BEIRUT -- Syrian rebels stepped up their siege of a government helicopter base and clashed with soldiers near Aleppo's international airport Friday, part of an effort to chip away at the air power that poses the biggest challenge to their advances against the regime of President Bashar Assad.
That airborne threat asserted itself the same day when a government airstrike on a northern town killed 14 people, mostly women and children, activists said. More than 21 months into the Syrian civil war, the Assad regime is counting more than ever on its air force to block rebel gains.
Rebels in the north, a region largely clear of government troops, realize this and have launched campaigns to seize all the area's airports, hoping it will protect their forces and the civilians who back them.
Rebels say they have surrounded four airports in the northern province of Aleppo. In recent days, they have posted dozens of videos online showing fighters shooting mortars, homemade rockets and sniper rifles at targets inside the bases.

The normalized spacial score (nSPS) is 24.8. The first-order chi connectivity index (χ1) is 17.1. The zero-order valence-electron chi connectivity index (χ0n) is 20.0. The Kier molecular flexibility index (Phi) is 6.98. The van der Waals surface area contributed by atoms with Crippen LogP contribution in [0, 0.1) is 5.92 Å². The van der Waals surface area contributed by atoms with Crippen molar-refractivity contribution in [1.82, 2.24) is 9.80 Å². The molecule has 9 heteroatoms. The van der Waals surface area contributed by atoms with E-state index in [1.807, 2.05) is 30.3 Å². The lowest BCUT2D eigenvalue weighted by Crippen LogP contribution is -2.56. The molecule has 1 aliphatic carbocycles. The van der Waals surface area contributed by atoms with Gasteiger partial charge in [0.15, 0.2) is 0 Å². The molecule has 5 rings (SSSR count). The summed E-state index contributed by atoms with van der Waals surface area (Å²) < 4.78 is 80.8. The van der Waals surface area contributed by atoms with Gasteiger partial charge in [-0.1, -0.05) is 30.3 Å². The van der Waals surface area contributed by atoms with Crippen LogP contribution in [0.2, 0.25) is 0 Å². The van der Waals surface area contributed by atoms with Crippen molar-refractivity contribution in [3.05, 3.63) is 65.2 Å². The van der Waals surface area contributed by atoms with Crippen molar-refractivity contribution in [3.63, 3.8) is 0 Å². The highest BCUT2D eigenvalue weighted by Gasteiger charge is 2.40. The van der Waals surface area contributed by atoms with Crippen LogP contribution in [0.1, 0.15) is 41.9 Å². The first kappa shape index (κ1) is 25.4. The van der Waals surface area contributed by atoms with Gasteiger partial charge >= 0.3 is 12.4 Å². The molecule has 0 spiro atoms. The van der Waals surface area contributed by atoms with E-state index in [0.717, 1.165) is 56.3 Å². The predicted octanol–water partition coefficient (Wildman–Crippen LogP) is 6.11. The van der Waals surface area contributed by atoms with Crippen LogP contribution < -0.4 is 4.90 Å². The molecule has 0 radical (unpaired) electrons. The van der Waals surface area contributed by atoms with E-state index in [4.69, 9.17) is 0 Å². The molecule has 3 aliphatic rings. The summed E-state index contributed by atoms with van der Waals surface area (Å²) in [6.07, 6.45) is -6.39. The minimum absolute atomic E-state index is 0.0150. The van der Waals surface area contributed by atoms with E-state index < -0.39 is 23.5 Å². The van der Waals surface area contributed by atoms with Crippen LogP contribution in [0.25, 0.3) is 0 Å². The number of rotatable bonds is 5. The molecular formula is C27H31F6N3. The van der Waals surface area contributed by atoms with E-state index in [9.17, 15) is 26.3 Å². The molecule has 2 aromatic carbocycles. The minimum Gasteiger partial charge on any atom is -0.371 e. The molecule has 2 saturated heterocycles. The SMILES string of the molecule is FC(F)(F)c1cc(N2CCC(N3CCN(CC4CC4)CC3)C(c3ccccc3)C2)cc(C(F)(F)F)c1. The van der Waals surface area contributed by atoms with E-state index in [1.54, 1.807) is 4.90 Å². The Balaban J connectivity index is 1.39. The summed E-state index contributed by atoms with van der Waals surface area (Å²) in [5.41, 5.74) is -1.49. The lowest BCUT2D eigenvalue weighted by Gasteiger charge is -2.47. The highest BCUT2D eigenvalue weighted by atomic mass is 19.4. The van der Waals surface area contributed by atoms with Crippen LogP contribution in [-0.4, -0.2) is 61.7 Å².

It remains unclear whether rebels can seize any of the bases soon, but they have managed to stop air traffic at one and limit movement at others by firing on all approaching aircraft with heavy machine-guns.
"The airports are now considered the most important thing the rebels can focus on, because all of the strikes now come from the air," Aleppo activist Mohammed Saeed said via Skype.
Saeed said clashes between rebels and government soldiers raged until Friday morning around the Mannagh helicopter base near the Turkish border. He said other rebel groups continued to hold positions around the Kuwiras military airport southwest of Aleppo and clashed with soldiers near the city's international airport and neighbouring Nerab military airport.
Rebels have numerical superiority and support from most of the population in the far north, making it easy for them to surround and cut off ground supply lines to government military bases.
But Assad's forces still control the air, responding to rebel gains with airstrikes on their positions or residential areas, a tactic rebels consider collective punishment against civilians backing the revolt.
On Friday, Russian Foreign Minister Sergey Lavrov told reporters Russia has contacted the Syrian National Coalition for Opposition and Revolutionary Forces through the Russian Embassy in Egypt to suggest a meeting with coalition leader Mouaz al-Khatib.
In an interview with Al-Jazeera TV, al-Khatib criticized the offer and said Assad's ouster is "a main condition in any negotiations."
-- The Associated Press